In 1967, Muhammad Ali shocked the world when he refused to report after being drafted into the US military. The reasons he cited for his action was his religious beliefs and opposition to American involvement in the Vietnam War. He also pointed out that Black men were disproportionally drafted and killed in Vietnam, while those who returned after fighting heroically still faced racism in their own country. At the trial on June 20, 1967, the jury found Ali guilty of draft evasion. He was stripped of his boxing title and was banned from boxing. Ali’s stance was controversial as well as brave because there was widespread support for the Vietnam War at the time. However, with time, Ali’s actions as a conscientious objector to the war made him an icon for countless black Americans and others. Moreover, Muhammad Ali was also a high-profile figure of racial pride for African Americans during the civil rights movement. On June 28, 1971, the Supreme Court of the United States overturned Ali’s conviction by a unanimous verdict.


Post retirement, Muhammad Ali worked as a humanitarian and activist. He donated millions of dollars to charity organizations and it is estimated that he helped provide food for more than 22 million people affected by hunger across the world. In 1974, Ali participated in “The Longest Walk”, a protest march in the United States in support of Native American rights. In 1988, he visited Sudan to raise awareness about the plight of famine victims. The following year, he participated in a charity event in Kerela, an Indian state. In 1990, he traveled to Iraq to secure the release of 15 US hostages during the First Gulf War. In 1994, he campaigned to urge the United States government to come to the aid of refugees afflicted by the Rwandan genocide. In 1998, he collaborated with actor Michael J Fox to raise awareness and fund research for Parkinson’s disease. In 2002, he traveled to Afghanistan as the “U.N. Messenger of Peace” for a three-day goodwill mission. He also made goodwill missions to Afghanistan and North Korea; and delivered medical supplies to an embargoed Cuba.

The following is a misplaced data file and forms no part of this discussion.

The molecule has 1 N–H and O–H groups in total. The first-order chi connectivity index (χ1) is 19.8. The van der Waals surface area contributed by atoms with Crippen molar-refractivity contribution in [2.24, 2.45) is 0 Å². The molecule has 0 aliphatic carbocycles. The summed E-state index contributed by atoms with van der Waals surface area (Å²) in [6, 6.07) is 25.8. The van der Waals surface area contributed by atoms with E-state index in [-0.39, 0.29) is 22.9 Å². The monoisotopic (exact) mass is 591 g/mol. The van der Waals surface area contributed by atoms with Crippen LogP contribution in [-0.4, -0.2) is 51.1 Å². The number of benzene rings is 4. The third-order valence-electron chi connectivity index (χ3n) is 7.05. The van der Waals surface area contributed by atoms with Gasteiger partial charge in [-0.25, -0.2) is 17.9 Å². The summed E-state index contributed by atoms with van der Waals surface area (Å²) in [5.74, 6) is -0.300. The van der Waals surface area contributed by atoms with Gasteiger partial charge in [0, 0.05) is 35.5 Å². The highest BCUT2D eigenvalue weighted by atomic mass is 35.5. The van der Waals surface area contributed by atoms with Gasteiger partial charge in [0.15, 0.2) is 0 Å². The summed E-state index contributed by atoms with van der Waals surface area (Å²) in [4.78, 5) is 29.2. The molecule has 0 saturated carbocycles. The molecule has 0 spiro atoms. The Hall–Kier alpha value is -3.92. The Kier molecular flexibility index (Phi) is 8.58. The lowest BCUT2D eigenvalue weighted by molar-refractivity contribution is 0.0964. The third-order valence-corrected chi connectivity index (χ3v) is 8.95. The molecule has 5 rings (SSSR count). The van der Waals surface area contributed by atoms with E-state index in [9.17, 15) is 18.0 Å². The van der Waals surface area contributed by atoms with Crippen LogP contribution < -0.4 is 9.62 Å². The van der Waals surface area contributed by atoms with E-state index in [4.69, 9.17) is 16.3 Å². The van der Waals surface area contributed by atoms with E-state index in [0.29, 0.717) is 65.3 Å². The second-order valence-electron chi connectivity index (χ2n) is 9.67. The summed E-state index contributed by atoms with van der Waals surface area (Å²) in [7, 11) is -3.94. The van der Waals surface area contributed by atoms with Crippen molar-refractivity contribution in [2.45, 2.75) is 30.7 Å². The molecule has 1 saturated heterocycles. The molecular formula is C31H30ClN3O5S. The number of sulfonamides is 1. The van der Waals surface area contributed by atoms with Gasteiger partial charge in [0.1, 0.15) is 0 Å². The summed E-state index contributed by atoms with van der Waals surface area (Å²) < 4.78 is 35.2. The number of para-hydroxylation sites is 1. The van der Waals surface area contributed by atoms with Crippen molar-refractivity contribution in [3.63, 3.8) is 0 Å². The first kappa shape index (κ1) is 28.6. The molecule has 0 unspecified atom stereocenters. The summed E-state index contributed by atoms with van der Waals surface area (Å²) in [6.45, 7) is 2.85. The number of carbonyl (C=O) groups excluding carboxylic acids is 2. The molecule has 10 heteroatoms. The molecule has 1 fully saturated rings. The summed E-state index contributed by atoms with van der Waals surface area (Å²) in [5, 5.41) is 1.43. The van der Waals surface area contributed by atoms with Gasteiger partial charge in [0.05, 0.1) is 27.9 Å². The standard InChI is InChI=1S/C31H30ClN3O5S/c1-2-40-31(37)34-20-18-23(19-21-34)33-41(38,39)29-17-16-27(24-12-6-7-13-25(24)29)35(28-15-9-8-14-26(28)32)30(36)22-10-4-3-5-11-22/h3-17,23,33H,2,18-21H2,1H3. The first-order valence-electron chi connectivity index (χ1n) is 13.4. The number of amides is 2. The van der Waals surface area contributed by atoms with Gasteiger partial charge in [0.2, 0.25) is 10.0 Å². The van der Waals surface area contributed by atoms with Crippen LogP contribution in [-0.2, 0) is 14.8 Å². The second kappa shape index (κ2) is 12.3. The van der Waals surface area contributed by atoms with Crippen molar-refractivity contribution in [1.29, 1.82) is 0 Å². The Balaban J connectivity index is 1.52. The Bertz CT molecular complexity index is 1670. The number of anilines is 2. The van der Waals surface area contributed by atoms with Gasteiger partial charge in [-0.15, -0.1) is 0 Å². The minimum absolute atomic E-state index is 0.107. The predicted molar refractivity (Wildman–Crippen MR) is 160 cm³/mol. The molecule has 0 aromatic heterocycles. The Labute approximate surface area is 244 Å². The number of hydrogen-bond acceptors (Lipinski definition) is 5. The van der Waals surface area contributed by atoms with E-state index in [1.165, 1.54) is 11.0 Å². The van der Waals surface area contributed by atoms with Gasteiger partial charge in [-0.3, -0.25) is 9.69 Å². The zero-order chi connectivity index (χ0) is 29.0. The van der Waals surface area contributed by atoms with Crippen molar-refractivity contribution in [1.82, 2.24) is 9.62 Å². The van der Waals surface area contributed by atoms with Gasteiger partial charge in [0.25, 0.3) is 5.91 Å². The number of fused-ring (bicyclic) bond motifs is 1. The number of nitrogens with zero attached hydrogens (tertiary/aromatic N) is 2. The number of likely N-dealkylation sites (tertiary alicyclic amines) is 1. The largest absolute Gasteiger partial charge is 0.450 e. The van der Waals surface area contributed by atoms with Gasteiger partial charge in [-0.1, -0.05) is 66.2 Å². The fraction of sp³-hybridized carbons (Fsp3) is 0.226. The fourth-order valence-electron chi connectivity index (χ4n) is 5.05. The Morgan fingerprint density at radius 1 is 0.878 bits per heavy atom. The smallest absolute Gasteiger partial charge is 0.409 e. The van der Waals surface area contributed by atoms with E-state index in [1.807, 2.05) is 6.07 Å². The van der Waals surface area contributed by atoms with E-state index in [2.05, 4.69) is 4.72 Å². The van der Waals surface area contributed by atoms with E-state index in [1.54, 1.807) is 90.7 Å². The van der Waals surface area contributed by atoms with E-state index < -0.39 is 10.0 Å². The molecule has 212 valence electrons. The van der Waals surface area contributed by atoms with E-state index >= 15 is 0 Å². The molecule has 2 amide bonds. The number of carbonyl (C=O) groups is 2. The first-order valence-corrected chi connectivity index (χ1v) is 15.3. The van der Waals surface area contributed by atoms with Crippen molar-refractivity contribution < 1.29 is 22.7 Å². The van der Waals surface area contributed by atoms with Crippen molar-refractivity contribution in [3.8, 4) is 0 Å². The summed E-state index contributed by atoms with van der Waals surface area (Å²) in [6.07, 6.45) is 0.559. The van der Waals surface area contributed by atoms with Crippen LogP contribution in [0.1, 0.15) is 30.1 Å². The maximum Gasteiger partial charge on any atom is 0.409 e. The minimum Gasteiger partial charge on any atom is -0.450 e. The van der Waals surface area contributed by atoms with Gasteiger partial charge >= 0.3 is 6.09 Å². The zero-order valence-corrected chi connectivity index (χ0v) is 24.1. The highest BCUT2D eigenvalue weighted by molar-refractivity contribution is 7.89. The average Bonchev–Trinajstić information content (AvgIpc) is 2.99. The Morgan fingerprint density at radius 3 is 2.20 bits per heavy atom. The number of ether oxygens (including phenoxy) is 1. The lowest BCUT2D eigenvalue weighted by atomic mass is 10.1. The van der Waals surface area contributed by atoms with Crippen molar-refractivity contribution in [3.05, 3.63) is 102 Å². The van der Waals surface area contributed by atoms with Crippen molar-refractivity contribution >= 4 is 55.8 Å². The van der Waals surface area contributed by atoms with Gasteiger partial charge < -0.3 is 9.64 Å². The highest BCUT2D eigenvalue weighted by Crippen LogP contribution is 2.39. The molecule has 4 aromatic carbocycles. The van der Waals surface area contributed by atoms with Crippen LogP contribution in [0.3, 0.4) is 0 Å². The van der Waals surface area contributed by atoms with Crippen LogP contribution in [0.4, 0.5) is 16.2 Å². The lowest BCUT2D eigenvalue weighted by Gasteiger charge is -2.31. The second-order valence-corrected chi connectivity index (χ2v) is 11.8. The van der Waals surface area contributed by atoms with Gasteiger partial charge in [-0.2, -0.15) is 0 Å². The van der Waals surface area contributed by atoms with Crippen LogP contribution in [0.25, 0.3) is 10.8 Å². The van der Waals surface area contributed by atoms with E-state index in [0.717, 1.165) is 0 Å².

Muhammad Ali and the 15 Americans that were rescued from Baghdad
Muhammad Ali (center) and the 15 Americans that were rescued in Baghdad, Iraq